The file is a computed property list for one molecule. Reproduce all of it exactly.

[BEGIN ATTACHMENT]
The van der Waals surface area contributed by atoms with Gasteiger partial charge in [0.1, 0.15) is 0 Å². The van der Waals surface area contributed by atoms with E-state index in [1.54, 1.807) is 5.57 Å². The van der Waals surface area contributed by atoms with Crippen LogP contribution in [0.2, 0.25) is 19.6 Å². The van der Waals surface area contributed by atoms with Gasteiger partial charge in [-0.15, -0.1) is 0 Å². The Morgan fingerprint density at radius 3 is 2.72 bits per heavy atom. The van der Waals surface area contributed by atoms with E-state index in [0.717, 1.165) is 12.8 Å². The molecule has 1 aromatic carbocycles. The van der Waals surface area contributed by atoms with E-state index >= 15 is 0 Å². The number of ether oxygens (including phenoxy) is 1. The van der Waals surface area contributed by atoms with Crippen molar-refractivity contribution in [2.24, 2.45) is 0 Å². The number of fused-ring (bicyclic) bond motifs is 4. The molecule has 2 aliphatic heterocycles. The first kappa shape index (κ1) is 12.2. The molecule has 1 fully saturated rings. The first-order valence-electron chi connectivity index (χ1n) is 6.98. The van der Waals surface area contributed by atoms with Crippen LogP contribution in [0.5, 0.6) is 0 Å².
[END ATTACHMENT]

The van der Waals surface area contributed by atoms with Gasteiger partial charge in [0.1, 0.15) is 0 Å². The van der Waals surface area contributed by atoms with E-state index in [1.54, 1.807) is 5.57 Å². The van der Waals surface area contributed by atoms with Crippen LogP contribution in [0.2, 0.25) is 19.6 Å². The van der Waals surface area contributed by atoms with Gasteiger partial charge in [-0.15, -0.1) is 0 Å². The Morgan fingerprint density at radius 3 is 2.72 bits per heavy atom. The van der Waals surface area contributed by atoms with E-state index in [0.717, 1.165) is 12.8 Å². The molecule has 1 aromatic carbocycles. The van der Waals surface area contributed by atoms with E-state index >= 15 is 0 Å². The number of ether oxygens (including phenoxy) is 1. The van der Waals surface area contributed by atoms with Crippen molar-refractivity contribution in [2.24, 2.45) is 0 Å². The number of fused-ring (bicyclic) bond motifs is 4. The molecule has 2 aliphatic heterocycles. The first kappa shape index (κ1) is 12.2. The molecule has 1 fully saturated rings. The first-order valence-electron chi connectivity index (χ1n) is 6.98. The van der Waals surface area contributed by atoms with Crippen LogP contribution in [0.5, 0.6) is 0 Å².